Al-Shabaab increases terror attacks across Somalia, UN envoy says


MOGADISHU, Somalia - The UN has yet again affirmed that Al-Shabaab has increased attacks in Somalia, something which still raises concerns about the future of the Horn of Africa nation, which has continued to bear the brunt of the group's menace in recent years.

Al-Shabaab first came into place in 2007 and since then, it has continued to wreak havoc and mayhem among innocent civilians and security forces, with government officials also being targeted. Over 5,000 people have been killed by the group across East Africa.

In a statement before the United Nations Security Council [UNSC] on Monday evening, the UN special envoy to Somalia James Swan said the group increased attacks from August 2020 to the beginning of 2021, targeting various strategic points including military bases and various hospitality industries.

"Al-Shabaab continues to pose the primary threat to the security of the country. Al-Shabaab has increased its operational tempo since August 2020, and the beginning of 2021 has seen a new peak in the number of attacks, including more Person-Borne and Vehicle-Borne IEDs, targeting government officials and key figures in Somali society," Swan said in a statement.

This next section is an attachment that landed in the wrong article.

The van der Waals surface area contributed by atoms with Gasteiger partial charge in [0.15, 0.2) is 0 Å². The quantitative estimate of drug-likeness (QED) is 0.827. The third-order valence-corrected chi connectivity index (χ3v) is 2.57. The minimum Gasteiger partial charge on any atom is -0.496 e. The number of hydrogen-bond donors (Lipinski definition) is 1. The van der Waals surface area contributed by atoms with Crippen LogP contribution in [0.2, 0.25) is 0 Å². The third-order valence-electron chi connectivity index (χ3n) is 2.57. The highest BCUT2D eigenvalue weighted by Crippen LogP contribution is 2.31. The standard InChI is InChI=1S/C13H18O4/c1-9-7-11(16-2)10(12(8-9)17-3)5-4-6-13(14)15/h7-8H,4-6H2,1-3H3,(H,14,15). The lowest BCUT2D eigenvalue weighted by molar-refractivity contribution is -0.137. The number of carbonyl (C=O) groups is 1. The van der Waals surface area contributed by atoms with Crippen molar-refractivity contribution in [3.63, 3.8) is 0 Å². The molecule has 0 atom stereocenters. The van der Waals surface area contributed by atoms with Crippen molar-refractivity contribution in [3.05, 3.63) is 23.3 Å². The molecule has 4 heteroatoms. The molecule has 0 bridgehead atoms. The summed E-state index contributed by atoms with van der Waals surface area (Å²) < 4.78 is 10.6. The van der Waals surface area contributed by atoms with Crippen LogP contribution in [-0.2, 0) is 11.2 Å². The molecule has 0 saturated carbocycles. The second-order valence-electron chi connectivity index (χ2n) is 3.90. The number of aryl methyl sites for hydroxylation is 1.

But the envoy noted security operations have continued to bore fruits especially in Lower Shabelle, where the group has been enjoying support for a couple of years. The military has managed to liberate several strategic towns across the region, with the US precision strikes also eliminating terrorists in Middle Jubba.

"Important military gains were made by Somali Security Forces backed by AMISOM in the Lower Shabelle region in early 2019 and again in early 2020, and these are now being consolidated to enable further progress against Al Shabaab in other areas," Swan noted. "UNSOS has remained steadfast in delivery of support to AMISOM and eligible Somali forces throughout this period, despite the complications of the COVID pandemic."

Over the weekend, the SNA chief Odawa Yusuf Rageh said 50 terrorists were killed including Moalim Bukhari, the group's intelligence chief in Lower Shabelle, and Sheikh Hasan Ganeey, the commander of the ops in the southern Somalia region, a further manifestation that the group is losing grip across the country.

Earlier this year, over 700 US Africa Command troops were withdrawn from Somalia following an order by former President Donald Trump. It's not clear if Joe Biden will reinstate them but it's understood that they were redeployed elsewhere in the East Africa region.


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